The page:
EconSource: ISIS Again Pushing to Capture Iraq Refinery at Baiji

Islamic State militants (ISIS or ISIL) took control of half Iraq’s largest oil refinery over the weekend and cut supply lines to the 150 or so government troops who were holding out inside the facility. The Baiji refinery remains one of the most important economic assets in Iraq, even though it has been shut down since last summer, when ISIS fighters first began trying to capture it. In addition to lost revenue, the government’s inability to operate it has forced it to import hundreds of millions of dollars of fuel. The loss of the facility would be a crippling blow to the government and a huge strategic success for ISIS. The facility would require billions of dollars and years to replace. [McClatchy, 4/2/2015]

Egypt issues tender for second LNG import terminal
Egypt has issued a five-year tender to lease a second liquefied natural gas (LNG) import terminal, as the country seeks to tackle an energy crisis. Egypt was once an energy exporter but declining oil and gas production and increasing consumption has forced the government to divert energy supplies to the domestic market, turning the country into a net energy importer. The floating regasification and import terminal, which converts supercooled LNG into gas, would be Egypt’s second. An import terminal from Norway’s Hoegh LNG arrived in April. [Reuters, 5/4/215]

Libyan gas field resumes work after protesters end blockade
Protesters at Libya’s eastern port of Brega agreed to a deal on Sunday to end their strike, Libya’s state-run Sirte Oil Company said, clearing the way for the Irda natural gas field to resume production. Protesters had demanded jobs at the oil company and had prevented staff from working at the company’s headquarters.The National Oil Corporation (NOC) confirmed that the Irda field has resumed work.  Meanwhile, an operator from Libya’s Hariga oil port said the port plans to export 7 million barrels of crude oil in May. Libya’s western El Feel oilfield remains closed due to a protest by security guards. [Reuters, 5/3/2015]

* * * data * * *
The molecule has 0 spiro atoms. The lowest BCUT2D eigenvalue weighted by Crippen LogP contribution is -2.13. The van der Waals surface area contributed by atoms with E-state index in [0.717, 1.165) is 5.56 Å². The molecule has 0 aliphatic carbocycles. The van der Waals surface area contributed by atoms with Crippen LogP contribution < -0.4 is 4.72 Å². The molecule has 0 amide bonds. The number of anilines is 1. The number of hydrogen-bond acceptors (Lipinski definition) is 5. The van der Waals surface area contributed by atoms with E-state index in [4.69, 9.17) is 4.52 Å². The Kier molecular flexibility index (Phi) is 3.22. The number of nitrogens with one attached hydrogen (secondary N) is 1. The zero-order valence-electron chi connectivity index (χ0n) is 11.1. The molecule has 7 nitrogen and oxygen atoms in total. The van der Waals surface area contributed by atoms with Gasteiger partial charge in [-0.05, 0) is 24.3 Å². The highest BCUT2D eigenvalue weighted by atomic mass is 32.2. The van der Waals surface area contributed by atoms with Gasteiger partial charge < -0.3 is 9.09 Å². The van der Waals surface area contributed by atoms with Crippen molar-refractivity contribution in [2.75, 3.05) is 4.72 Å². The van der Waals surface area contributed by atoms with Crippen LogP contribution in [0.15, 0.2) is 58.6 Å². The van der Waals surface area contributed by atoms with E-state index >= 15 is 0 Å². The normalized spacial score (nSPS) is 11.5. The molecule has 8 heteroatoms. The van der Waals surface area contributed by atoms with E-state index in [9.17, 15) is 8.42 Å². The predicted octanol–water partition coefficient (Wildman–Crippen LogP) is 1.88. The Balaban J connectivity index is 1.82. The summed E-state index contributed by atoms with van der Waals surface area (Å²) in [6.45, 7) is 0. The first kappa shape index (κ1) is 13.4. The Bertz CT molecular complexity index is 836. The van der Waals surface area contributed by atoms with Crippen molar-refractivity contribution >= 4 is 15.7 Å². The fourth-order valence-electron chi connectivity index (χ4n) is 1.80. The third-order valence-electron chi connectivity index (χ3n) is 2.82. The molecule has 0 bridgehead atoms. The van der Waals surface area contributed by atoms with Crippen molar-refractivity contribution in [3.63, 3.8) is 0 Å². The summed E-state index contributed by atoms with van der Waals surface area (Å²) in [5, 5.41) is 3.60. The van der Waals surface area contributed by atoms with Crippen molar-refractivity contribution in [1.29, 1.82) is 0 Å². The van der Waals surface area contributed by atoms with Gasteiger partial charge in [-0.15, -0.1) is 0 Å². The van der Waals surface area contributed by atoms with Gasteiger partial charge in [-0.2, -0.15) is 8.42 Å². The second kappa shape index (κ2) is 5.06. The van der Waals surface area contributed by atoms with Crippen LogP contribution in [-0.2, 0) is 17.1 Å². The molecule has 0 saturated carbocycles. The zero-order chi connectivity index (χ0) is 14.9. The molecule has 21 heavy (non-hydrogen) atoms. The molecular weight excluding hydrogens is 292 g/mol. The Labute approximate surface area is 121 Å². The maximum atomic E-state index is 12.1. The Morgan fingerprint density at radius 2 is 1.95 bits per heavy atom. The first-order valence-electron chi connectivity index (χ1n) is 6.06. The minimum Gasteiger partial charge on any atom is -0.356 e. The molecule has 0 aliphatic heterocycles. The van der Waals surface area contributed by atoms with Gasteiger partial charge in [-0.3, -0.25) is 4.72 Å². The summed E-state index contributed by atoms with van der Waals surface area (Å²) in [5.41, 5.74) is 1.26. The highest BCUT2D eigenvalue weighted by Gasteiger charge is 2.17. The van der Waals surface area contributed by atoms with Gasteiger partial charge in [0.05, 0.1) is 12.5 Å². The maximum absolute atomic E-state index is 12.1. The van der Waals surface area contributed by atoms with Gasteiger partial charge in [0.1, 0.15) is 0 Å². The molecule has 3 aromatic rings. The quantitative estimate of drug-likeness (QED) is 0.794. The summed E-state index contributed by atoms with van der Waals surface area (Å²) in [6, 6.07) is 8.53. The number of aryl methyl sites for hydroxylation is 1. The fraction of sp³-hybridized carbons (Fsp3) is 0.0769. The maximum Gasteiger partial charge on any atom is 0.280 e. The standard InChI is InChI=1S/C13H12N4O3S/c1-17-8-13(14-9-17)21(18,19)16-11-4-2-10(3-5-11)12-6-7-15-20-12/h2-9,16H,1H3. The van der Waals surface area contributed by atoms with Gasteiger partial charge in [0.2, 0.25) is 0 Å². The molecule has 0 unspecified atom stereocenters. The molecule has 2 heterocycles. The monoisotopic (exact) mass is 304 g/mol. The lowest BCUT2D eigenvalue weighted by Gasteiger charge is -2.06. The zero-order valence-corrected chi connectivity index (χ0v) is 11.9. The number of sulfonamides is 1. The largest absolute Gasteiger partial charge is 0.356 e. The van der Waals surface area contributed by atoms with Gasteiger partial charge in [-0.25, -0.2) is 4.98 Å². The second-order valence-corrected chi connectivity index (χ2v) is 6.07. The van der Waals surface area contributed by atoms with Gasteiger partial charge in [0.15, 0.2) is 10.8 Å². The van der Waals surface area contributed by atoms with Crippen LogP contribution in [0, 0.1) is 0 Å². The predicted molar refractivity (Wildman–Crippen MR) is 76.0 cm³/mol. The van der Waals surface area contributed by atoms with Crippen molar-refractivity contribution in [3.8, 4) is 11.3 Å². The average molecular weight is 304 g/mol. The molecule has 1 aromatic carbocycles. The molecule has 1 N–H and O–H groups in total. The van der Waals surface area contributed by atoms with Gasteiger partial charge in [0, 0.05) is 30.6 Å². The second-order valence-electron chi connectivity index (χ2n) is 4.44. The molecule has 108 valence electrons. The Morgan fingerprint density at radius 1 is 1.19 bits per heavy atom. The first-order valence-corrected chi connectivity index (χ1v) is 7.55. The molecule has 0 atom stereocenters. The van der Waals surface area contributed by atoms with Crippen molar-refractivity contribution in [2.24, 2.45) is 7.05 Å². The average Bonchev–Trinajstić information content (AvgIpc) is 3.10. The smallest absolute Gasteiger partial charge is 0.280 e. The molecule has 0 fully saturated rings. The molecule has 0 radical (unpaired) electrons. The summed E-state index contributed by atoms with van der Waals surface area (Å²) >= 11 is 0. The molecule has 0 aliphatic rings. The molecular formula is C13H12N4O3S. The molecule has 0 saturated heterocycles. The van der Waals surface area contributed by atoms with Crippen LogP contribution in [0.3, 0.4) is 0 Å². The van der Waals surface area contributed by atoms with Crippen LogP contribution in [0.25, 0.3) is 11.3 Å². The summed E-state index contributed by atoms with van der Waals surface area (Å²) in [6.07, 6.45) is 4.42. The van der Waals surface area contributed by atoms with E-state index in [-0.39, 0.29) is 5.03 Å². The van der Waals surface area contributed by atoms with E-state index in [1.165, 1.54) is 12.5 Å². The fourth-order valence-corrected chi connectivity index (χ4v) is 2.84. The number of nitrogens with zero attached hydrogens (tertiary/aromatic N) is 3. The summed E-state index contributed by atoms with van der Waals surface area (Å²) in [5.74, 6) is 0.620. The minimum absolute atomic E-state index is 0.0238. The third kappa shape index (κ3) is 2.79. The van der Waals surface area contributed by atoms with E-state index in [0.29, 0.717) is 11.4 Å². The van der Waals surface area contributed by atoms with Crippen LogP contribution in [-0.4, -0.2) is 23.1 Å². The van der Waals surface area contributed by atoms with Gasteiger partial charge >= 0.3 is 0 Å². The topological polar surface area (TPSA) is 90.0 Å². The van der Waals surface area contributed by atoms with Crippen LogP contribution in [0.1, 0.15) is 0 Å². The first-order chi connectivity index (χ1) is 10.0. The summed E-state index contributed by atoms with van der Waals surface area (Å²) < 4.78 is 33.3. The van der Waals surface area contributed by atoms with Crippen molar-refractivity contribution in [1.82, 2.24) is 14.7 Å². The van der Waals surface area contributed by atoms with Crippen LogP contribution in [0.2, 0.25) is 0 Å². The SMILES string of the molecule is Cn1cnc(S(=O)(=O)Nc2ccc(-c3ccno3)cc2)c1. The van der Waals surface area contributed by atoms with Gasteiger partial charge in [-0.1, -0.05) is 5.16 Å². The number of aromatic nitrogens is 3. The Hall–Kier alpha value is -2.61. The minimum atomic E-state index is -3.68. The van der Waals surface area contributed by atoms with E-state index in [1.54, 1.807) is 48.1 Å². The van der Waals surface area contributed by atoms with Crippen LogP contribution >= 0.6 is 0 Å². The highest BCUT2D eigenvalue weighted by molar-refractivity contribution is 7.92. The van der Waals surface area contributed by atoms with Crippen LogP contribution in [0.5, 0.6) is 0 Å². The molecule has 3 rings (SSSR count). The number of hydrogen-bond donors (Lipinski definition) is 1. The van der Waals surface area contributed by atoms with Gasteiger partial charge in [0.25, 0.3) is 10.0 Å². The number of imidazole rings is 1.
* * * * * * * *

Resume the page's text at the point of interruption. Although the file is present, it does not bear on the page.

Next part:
Foreign direct investment rises in Tunisia rises in first quarter
Foreign direct investment (FDI) in Tunisia rose 24 percent in the first quarter of 2015, government figures showed on Monday. The figure for that period, from January to March, was 396 million Tunisian dinars ($206 million). The manufacturing industry drew most of the investment flow, followed by the services sector. Meanwhile, the International Monetary Fund (IMF) warned that conflicts in the region will have a direct impact on Arab economies. It pledged to support economic and fiscal reforms in Tunisia. [Reuters, 5/4/2015]

Also of interest
Gulf markets edge up after oil hits new high| Reuters
Gulf countries set to create more jobs in 2015, despite oil price fall | Zawya
Foreign flows likely to fall short of expectations in Saudi | Gulf News
Saudi slips on Yemen concerns; Dubai retreats from technical barrier | Reuters
Saudi Prince sees power grow in oil restructuring | The Daily Star
UAE loan demand growth moderating, credit standards tightening | Reuters
Egypt in talks with World Bank over new loan | Amwal Al Ghad
In Algeria, entrepreneurs hope falling oil prices will spur innovation | NYT
In Iraq’s malls, Syrian women take jobs spurned by locals | NYT